Early Monday morning, Utah coach Kyle Whittingham was answering questions from reporters about his depth at the running backs position. 

Later that day, just hours later, two of his running backs — junior Devin Brumfield and sophomore Jordan Wilmore — entered the transfer portal.

And just like that, they were no longer part of the Utes’ program. 

Whittingham probably had an inkling, or more, Monday morning that this news was coming.

“When freshmen rise up and do well, upperclassmen sometimes get the notion that maybe they’re not in the plans,” he said. “So we’ll see what happens with that position.” 

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That freshman Whittingham was referring to, of course, is Ty Jordan, who ran for 147 yards and two touchdowns in Utah’s 38-21 win at Colorado last Saturday. The previous week, he rushed for a career-high 167 yards and a TD on 27 carries.

“I give mad props to Ty. He’s a great running back,”  said offensive lineman Nick Ford. “He’s going to be ridiculously good. He already is.”

Jordan has averaged 7.26 yards per carry and 110.8 yards per game, leading the Pac-12 in both categories. He’s ranked No. 15 nationally in rushing. 

“Ty Jordan’s emergence has really given him the lion’s share of the work the last couple of weeks,” Whittingham said. “He’s doing a great job. He’s averaging over seven yards a carry. He’s been a big plus for us.” 

So Utah will be thin at running back as it finishes its regular season Saturday (11:30 a.m., MST, FS1) when it hosts Washington State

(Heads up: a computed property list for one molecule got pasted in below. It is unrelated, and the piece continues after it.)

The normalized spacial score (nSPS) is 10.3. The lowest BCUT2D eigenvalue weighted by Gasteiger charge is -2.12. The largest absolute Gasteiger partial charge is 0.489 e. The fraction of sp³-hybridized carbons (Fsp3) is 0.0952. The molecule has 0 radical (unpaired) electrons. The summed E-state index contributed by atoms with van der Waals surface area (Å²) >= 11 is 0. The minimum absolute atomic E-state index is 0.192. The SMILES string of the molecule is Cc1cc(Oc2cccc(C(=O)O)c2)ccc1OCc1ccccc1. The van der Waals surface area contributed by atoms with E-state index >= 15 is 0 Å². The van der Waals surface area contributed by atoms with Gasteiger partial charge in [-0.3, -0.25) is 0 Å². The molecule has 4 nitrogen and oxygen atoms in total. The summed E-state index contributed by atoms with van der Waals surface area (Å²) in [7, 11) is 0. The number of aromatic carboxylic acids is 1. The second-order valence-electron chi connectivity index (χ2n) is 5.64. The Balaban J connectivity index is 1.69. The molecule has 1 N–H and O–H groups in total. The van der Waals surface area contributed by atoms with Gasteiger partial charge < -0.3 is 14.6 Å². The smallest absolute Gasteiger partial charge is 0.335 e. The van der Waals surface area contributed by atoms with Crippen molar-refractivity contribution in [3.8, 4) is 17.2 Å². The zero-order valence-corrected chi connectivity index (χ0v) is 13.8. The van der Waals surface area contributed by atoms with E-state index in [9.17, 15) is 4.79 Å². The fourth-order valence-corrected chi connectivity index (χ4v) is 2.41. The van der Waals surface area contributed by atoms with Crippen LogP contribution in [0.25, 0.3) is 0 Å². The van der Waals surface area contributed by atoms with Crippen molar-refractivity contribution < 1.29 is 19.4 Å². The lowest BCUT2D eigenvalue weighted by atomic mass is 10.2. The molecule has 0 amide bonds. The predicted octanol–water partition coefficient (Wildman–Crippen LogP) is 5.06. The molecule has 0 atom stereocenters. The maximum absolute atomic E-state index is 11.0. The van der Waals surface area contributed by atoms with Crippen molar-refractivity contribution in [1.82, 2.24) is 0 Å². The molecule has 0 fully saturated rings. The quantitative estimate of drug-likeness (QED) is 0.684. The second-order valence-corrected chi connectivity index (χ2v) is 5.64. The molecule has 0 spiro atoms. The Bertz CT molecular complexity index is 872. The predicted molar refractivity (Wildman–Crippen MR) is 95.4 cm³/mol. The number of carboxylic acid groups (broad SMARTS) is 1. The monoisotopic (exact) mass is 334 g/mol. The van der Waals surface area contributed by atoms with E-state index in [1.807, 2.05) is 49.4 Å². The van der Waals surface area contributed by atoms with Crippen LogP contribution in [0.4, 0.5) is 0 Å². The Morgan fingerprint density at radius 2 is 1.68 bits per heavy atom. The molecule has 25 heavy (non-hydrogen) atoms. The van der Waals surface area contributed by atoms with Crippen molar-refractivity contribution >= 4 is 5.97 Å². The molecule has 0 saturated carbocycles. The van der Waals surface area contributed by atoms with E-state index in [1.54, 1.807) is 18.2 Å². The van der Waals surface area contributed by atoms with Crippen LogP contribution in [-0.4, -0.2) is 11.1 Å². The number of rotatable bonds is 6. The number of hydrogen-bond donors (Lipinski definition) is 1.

Jordan is backed up by redshirt freshman Micah Bernard. 

Tuesday morning, Whittingham addressed the news of the departure of Brumfield and Wilmore, who were listed at the top of the depth chart going into what turned into the first game of the season against USC on Nov. 21.  

“They made the decision that’s in their best interest to move on. They were great members of our program while they were here. They were all-in, all the time,” he said. “Excellent work ethic, great teammates, great students. We wish them all the best. They were major contributors for us. They determined that moving on is best for them and so we support that. We want nothing but success for  them.”

But the timing of their decisions isn’t ideal for the Utes. 

“Once they explained their situations and the thought process they had, I somewhat understood,” Whittingham said. “I sure wish they would have finished out this regular season but that wasn’t the case.”

More and more collegiate athletes are taking advantage of the transfer portal. And this is just a prelude of what’s to come. In January, the NCAA is expected to pass legislation that would allow players to transfer once without penalty of sitting out for one season. 

In other words, transferring could happen even more frequently in the near future, creating even more instability in programs around the country. 

“There’s no question about that,” Whittingham said. 

The coach cautioned that it’s not so simple as leaving one school for another. 

“These guys have to be careful about going into the (transfer) portal because there’s not enough scholarships and opportunities to satisfy everyone that goes into the portal,” Whitttingham said. “You’ve got to be smart and think things through. You’re going to see much more movement and activity than in year’s past. But the portal’s going to be saturated. We’ll see how it all shakes out.”

How did the team react to Brumfield and Wilmore moving on? 

“On the personal level, it hurts. Devin was one of my closest friends here when I first came in,” said wide receiver Solomon Enis. “It hurts seeing guys that you love leave the program. But you have to understand that they’re doing it for their best interest. We’re going to support them no matter what.

“I’m glad those guys are taking the steps to make themselves happy and to help their family out. … Coach Whitt handled it pretty well. The team’s handled it well. But we’re going to for sure miss those guys.”